Report. Demonstrations swept every region Friday, with the CGIL, CISL and UIL union confederations asking for the renewal of contracts and to have a say in how Recovery Fund money is spent.

The unions are back in the piazzas for the first time since pre-Covid

They had not taken to the streets with national-level demonstrations since pre-COVID times—since December 11, 2019, to be precise. On Friday, the CGIL, CISL and UIL union confederations once again organized nationwide street protests—with the requisite masks—in 21 cities, at least one for each region.

The three main marches took place in Milan, in Piazza del Duomo, with Annamaria Furlan, in Rome, in Piazza del Popolo, with Pierpaolo Bombardieri, and in Naples, in Piazza Dante, with Maurizio Landini. In the latter, of course, the conflict with Whirlpool was the central issue, the multinational company that confirmed its plans to shut down its factory in October. The slogan chosen was “Let’s start again from work.”

“We will be in the Italian squares to give a voice to labor and to put the fight against precariousness at the center,” said the Secretary General of CGIL, Maurizio Landini. “We are asking the government to make decisions that will go in the direction of spending European money well; we are asking for a tax reform worthy of the name, for investing in healthcare, education, schooling, for an industrial policy that focuses on environmental protection and the right to training.”

The official platform of the protests is even broader, calling for “the extension of the social shock absorbers and the resolution of the too-many open disputes; tax reform and the fight against tax evasion; the renewal of national public and private contracts affecting more than ten million workers; the right to education and safe schools; public health, safety at the workplace, science and culture; investments, industrial policies, digitization, stable and sustainable work, support for the South; a law for those facing a lack of self-sufficiency, welfare and social inclusion.”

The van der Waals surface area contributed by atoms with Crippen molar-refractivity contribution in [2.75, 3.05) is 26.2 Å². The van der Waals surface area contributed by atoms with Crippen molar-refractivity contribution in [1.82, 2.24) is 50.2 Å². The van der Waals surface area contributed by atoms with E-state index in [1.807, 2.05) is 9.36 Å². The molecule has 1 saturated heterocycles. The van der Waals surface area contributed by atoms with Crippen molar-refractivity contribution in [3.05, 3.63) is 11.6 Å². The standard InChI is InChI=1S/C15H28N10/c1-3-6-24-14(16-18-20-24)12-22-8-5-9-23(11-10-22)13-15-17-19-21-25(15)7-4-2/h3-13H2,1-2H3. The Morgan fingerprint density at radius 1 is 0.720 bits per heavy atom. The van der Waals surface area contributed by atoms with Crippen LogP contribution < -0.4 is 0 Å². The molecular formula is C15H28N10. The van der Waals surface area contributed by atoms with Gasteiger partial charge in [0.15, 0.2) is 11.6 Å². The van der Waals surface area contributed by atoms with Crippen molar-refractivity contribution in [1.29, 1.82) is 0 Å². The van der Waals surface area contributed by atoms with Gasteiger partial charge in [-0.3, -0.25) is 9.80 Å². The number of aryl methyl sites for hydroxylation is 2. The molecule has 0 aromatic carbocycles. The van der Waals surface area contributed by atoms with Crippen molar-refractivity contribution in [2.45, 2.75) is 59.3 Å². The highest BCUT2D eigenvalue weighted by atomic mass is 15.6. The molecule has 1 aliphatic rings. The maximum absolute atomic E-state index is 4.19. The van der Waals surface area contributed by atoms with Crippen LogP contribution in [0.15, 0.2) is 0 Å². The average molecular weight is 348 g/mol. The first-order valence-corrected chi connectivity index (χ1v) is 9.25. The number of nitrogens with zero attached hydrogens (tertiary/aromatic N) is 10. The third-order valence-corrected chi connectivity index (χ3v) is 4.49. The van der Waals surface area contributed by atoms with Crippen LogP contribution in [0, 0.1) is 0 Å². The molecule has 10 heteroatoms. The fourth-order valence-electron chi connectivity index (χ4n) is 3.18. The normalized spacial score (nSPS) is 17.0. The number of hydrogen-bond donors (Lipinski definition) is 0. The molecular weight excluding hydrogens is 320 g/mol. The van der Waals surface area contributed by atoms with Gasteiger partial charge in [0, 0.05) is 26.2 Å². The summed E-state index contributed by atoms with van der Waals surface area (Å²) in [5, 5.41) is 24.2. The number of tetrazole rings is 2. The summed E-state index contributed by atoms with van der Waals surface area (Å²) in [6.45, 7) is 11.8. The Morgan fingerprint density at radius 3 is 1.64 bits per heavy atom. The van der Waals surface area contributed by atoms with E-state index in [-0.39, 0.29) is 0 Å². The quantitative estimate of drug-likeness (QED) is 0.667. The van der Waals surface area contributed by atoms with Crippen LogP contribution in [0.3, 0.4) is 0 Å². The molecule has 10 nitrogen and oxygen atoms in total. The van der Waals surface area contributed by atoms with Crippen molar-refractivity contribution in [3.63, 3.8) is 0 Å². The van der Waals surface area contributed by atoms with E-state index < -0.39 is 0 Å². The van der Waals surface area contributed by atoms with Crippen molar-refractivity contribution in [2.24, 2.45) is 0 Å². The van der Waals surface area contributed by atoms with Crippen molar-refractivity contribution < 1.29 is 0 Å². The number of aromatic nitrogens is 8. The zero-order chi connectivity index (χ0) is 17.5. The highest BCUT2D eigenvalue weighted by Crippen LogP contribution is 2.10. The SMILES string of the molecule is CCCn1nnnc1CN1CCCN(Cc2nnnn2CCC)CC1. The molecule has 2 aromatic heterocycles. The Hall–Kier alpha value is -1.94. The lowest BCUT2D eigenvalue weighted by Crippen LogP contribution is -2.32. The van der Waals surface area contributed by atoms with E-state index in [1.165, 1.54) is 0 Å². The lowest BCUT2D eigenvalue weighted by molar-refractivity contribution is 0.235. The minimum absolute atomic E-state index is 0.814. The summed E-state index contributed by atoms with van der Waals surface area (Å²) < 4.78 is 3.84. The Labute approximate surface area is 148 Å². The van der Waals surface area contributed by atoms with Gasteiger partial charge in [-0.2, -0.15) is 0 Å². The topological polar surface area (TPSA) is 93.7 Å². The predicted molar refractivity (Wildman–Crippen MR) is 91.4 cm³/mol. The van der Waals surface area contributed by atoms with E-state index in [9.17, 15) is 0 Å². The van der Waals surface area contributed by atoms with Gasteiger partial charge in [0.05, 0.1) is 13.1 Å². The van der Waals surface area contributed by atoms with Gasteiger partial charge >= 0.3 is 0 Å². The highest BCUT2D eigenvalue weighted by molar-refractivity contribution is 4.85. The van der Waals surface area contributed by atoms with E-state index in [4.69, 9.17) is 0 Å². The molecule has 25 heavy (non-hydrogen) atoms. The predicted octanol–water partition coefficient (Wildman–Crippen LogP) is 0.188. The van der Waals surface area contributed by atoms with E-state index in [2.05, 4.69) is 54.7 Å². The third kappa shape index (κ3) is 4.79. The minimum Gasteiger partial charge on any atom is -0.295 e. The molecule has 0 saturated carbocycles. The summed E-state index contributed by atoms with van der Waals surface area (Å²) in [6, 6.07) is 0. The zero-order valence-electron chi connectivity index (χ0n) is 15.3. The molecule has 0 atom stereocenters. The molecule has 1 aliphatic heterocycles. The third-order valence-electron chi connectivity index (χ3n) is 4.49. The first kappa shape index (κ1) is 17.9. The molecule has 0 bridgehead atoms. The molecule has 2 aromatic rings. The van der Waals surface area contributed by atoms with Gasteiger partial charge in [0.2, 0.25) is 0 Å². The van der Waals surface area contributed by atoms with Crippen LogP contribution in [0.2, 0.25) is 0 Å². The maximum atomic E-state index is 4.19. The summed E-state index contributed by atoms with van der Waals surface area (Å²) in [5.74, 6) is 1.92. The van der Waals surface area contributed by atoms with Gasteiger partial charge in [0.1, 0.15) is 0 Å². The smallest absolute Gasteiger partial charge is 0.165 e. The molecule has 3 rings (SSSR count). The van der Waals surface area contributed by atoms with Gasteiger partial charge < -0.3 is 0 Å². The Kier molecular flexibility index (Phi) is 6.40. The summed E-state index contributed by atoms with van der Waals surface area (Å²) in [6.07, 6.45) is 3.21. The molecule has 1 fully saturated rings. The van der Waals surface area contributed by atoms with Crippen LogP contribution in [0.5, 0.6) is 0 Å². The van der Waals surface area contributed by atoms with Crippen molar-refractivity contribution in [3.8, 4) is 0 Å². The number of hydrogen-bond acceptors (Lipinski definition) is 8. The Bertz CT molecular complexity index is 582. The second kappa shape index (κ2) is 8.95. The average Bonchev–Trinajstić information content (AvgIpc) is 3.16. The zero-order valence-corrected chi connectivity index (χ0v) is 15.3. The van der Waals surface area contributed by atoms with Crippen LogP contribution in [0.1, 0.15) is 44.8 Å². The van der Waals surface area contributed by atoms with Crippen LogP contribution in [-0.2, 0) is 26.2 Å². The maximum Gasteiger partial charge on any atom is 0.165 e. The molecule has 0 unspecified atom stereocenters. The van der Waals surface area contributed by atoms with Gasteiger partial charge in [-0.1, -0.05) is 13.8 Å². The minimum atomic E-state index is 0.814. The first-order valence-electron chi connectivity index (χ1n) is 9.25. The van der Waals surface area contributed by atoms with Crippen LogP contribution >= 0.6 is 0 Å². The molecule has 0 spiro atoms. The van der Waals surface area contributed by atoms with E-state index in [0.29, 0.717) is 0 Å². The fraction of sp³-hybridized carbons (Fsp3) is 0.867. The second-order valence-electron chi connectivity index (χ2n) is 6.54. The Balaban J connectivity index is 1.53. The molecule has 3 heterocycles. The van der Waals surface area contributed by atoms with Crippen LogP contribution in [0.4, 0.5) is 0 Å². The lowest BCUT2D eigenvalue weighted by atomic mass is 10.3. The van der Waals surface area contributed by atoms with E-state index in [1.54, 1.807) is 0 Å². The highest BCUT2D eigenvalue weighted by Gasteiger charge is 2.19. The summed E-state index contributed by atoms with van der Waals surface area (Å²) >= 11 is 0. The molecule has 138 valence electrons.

On Thursday, one week after the ISTAT data that reported a loss of 841,000 jobs in the second quarter of 2020, INPS, in its “Observatory on precarious employment” report, confirmed the worrying picture of the status of employees in the private sector during the health emergency. Compared to the previous year, recruitment fell by 83% in April (the worst month), 56% in May and 40% in June, with an average drop of 42% in the first half of 2020.

“The extension of the shock absorbers and the block on layoffs,” CGIL, CISL and UIL write, “will not produce the desired effects if the country will not be able to restart by focusing its interventions on work, on the necessary reforms, starting from the fiscal one. Today, we are in a difficult social context, conditioned by a political immobility that does not allow to envision shared choices that would be able to seize the opportunities that the European resources, the Recovery Fund and also the MES, would be able to turn into reality.” According to the three union confederations, “new answers are needed, in particular for young people, women and pensioners, who during these months have paid more than others for the lack of planning of measures able to ensure concrete support. The country needs to rebuild a social fabric that the COVID emergency has severely tested and is still testing, starting from the health system.”

For this reason, CGIL, CISL and UIL called for this mobilization “because we have to start again from work, from good work, where one works in safety and where both public and private contracts are renewed, an essential condition to give people value and dignity.”

Their main demand remains the same: a meeting with the government at the Chigi Palace, with the presence of Prime Minister Conte. This Wednesday, the meeting with Landini, Furlan and Bombardieri at Patuanelli’s Ministry of Economic Development to discuss the Recovery Fund was postponed, with a new date set for September 24. We will see if Conte himself gives some sign of life in the meantime.

Subscribe to our newsletter

Your weekly briefing of progressive news.

You have Successfully Subscribed!